Secretary of State Jason Gant has gotten three full days of attention in South Dakota's largest newspaper for putting into effect a first-in-the-nation technological advancement that will help overseas military personnel more easily register to vote and secure absentee ballots. Plus, the Dakota Republican Press Release Online Depository gives its typical blippy treatment to the old boss' new accomplishment.
And it appears that Jason Gant and his staff do indeed deserve kudos for taking a year and a $680,000 Federal Voting Assistance Program grant to create a system that allows service members to take a digital photo of their military ID card and use that image to register to vote or to create a ballot online that can then be printed and submitted just like any other absentee ballot. The program is a good idea, even if its acronym-like moniker, iOASIS, isn't any kind of actual abbreviation for its full name, Innovative Overseas Absentee-Balloting System.
Gant is right (there's a surprising series of words, particularly for this blog) to express self-satisfaction when he says:
I am proud to play a part in correcting the injustice that servicemen and women experience in their ballots not being counted. They deserve the same opportunity that everyone else has. They risk their lives defending our right to vote. We need to defend theirs [Jason Gant, "South Dakota Secretary of State Secures Technology to Improve Military Voting," Press Release, 2013.12.02
But let's not allow one parting gift from the self-imposed (self-deposed?) lame duck Secretary of State overshadow the fact that Jason Gant has a long history of disenfranchisement, incompetence, hyper-partisanship, and questionable ethics as South Dakota's chief elections officer. Though it may be tempting to combine our "South Dakota nice" and this stars-and-stripes accomplishment to gloss over that history, it should remain crystal clear: Jason Gant has been a bad Secretary of State whom even his fellow Republicans are glad to see make history as South Dakota's only first-term Secretary of State to not seek re-election.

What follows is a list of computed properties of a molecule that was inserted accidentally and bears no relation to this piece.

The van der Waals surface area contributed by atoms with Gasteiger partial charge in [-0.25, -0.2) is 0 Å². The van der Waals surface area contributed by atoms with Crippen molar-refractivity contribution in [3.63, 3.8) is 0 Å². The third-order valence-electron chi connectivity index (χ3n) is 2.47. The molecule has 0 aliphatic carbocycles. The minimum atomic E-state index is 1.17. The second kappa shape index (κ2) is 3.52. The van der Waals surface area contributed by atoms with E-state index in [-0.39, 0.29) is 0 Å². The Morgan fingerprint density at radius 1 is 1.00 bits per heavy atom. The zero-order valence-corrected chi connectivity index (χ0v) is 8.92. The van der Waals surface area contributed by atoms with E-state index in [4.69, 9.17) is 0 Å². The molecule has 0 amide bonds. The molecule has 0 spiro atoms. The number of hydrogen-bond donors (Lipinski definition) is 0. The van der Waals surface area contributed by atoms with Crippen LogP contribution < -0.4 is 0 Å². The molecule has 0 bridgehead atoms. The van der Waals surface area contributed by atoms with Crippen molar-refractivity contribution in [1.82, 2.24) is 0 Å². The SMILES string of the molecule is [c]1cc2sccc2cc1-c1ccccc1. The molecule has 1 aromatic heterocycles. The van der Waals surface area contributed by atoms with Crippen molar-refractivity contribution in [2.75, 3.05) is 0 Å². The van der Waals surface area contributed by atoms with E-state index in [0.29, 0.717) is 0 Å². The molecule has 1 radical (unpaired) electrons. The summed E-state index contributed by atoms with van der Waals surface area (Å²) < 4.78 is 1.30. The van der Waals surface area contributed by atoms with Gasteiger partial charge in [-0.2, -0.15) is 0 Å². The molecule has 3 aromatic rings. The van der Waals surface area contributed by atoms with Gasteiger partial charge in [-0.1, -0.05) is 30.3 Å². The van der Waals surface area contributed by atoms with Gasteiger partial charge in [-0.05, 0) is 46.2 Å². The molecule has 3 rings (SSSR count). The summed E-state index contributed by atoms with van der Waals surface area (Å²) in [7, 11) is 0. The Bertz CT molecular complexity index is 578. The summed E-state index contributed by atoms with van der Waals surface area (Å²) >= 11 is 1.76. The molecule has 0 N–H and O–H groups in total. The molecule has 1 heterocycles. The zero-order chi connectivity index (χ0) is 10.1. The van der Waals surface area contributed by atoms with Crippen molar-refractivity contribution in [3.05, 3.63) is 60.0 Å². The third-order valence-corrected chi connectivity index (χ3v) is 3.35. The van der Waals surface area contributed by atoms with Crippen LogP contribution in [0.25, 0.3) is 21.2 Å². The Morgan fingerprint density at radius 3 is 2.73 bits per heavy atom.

The August 11 editorial in the same paper that's now all over the military voting upgrade provides a more succinct reminder of Gant's failures than I can politely manage:
[Gant's] latest blunder—in effect denying an extension of voters' rights in the reservation communities of Wanblee, Eagle Butte and Fort Thompson—continues a pattern of conduct that has damaged the reputation of the office to which voters elected him overwhelmingly.
Let the record show that Gant, in his short time in office, has:
— Hired noted political operator and ultra-conservative blogger Pat Powers, allowing him to continue to run his consulting business. Powers, finally, was forced to resign—but not because Gant acknowledged anything wrong with the practice.
— Endorsed Rep. Val Rausch in a primary election for a Senate seat and then claimed to see nothing wrong with such actions. Previous secretaries of state were widely known for bringing a neutral approach to that important constitutional office.
— Instituted a flawed process of campaign finance reporting that favored some candidates over others, slowed the system for public disclosure and hindered the public's ability to examine the influence of special interests in local races.
— Applied election laws unequally to Democrats and Republicans, favoring the latter and even, in one case, allowing one GOP legislative candidate—Brian Gosch of Rapid City—to notarize his own petitions [editorial, "Gant Trashes Trust Placed by Voters," That Sioux Falls Paper, 2013.08.11]
Weigh the iOASIS program—and even the other accomplishments Gant cited when he announced his decision not to seek re-election—against that list, and there's no way to conclude that a few tech-savvy good deeds balance out a tenure full of fundamental misdeeds.
Maybe I shouldn't imply that the mainstream media are giving too much attention to the military voting story. After all, when it comes to Jason Gant, being able to write the headline "Secretary of State Does Good Job" really is a big news event.